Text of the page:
1. The MapReduce library first divides the input file of the user program into M shares (M is defined by the user). Each copy usually has 16MB to 64MB, which is divided into split0~4 as shown on the left side; then use fork to copy the user process. Go to other machines in the cluster.

2. There is one in the copy of the user program called master, the rest is called worker, the master is responsible for scheduling, assigning jobs for idle workers (Map job 3 or Reduce job), the number of workers can also be specified by the user.

3. The worker assigned the Map job starts to read the input data of the corresponding slice. The number of Map jobs is determined by M, and one-to-one correspondence with the split; the Map job extracts the key-value pairs from the input data, each key The value pairs are passed as parameters to the map function, and the intermediate key-value pairs generated by the map function are cached in memory.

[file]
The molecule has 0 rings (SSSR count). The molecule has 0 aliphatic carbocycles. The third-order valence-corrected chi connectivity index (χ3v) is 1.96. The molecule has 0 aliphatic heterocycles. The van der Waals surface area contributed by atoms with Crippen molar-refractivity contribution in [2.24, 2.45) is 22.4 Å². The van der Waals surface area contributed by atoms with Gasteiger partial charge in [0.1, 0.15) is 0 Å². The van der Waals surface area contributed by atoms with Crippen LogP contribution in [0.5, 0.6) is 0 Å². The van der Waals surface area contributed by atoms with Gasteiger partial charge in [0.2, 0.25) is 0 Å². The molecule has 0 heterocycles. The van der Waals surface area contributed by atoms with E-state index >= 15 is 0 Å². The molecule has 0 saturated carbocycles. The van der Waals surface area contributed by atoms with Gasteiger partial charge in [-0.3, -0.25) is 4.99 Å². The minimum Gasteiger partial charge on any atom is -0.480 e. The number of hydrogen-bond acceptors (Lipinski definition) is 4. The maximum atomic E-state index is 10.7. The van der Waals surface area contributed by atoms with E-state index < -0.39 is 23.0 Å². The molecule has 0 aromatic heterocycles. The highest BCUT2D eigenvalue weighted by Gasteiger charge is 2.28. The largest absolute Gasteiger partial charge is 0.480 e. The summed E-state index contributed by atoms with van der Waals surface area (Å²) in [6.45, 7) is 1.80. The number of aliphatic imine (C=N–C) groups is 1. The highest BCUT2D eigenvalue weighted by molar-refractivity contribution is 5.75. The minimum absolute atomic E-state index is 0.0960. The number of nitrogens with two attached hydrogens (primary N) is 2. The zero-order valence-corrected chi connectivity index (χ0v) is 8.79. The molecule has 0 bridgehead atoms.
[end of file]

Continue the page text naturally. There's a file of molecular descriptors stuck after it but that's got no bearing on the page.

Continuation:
4. The cached intermediate key-value pairs are periodically written to the local disk and are divided into R zones. The size of R is defined by the user. Each zone will correspond to a Reduce job in the future; the location of these intermediate key-value pairs Will be notified to the master, the master is responsible for forwarding information to the Reduce worker.

5, the master informs the staff assigned the Reduce job where it is responsible for the partition (certainly more than one place, the intermediate key value pairs generated by each Map job may be mapped to all R different partitions), when the Reduce worker puts all of it After the responsible intermediate key-value pairs are read, they are sorted first so that the key-value pairs of the same key are grouped together. Because different keys may map to the same partition, which is the same Reduce job (who makes the partition less), sorting is a must.